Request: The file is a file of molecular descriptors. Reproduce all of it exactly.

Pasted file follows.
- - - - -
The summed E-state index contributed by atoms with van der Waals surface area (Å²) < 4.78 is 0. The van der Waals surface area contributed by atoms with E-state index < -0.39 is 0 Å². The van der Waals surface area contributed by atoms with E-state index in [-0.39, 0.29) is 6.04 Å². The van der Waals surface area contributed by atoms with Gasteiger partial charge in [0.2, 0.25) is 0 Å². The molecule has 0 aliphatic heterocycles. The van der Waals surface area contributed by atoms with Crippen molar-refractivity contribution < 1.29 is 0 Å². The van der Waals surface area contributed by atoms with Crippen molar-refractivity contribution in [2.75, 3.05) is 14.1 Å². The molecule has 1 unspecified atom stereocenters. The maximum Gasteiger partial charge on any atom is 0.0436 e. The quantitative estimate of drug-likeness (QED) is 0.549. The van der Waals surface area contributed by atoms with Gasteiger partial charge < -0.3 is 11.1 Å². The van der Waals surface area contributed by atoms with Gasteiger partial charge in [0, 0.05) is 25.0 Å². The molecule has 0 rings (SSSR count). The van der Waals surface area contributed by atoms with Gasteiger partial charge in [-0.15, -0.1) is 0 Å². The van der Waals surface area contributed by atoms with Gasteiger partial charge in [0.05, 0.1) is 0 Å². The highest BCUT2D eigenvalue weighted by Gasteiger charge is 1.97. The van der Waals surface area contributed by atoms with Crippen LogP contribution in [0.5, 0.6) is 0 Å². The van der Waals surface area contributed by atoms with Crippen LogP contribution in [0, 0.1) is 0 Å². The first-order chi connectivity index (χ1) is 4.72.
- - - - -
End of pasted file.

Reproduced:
The summed E-state index contributed by atoms with van der Waals surface area (Å²) < 4.78 is 0. The van der Waals surface area contributed by atoms with E-state index < -0.39 is 0 Å². The van der Waals surface area contributed by atoms with E-state index in [-0.39, 0.29) is 6.04 Å². The van der Waals surface area contributed by atoms with Gasteiger partial charge in [0.2, 0.25) is 0 Å². The molecule has 0 aliphatic heterocycles. The van der Waals surface area contributed by atoms with Crippen molar-refractivity contribution < 1.29 is 0 Å². The van der Waals surface area contributed by atoms with Crippen molar-refractivity contribution in [2.75, 3.05) is 14.1 Å². The molecule has 1 unspecified atom stereocenters. The maximum Gasteiger partial charge on any atom is 0.0436 e. The quantitative estimate of drug-likeness (QED) is 0.549. The van der Waals surface area contributed by atoms with Gasteiger partial charge < -0.3 is 11.1 Å². The van der Waals surface area contributed by atoms with Gasteiger partial charge in [0, 0.05) is 25.0 Å². The molecule has 0 rings (SSSR count). The van der Waals surface area contributed by atoms with Gasteiger partial charge in [-0.15, -0.1) is 0 Å². The van der Waals surface area contributed by atoms with Gasteiger partial charge in [0.05, 0.1) is 0 Å². The highest BCUT2D eigenvalue weighted by Gasteiger charge is 1.97. The van der Waals surface area contributed by atoms with Crippen LogP contribution in [0.5, 0.6) is 0 Å². The van der Waals surface area contributed by atoms with Crippen LogP contribution in [0, 0.1) is 0 Å². The first-order chi connectivity index (χ1) is 4.72.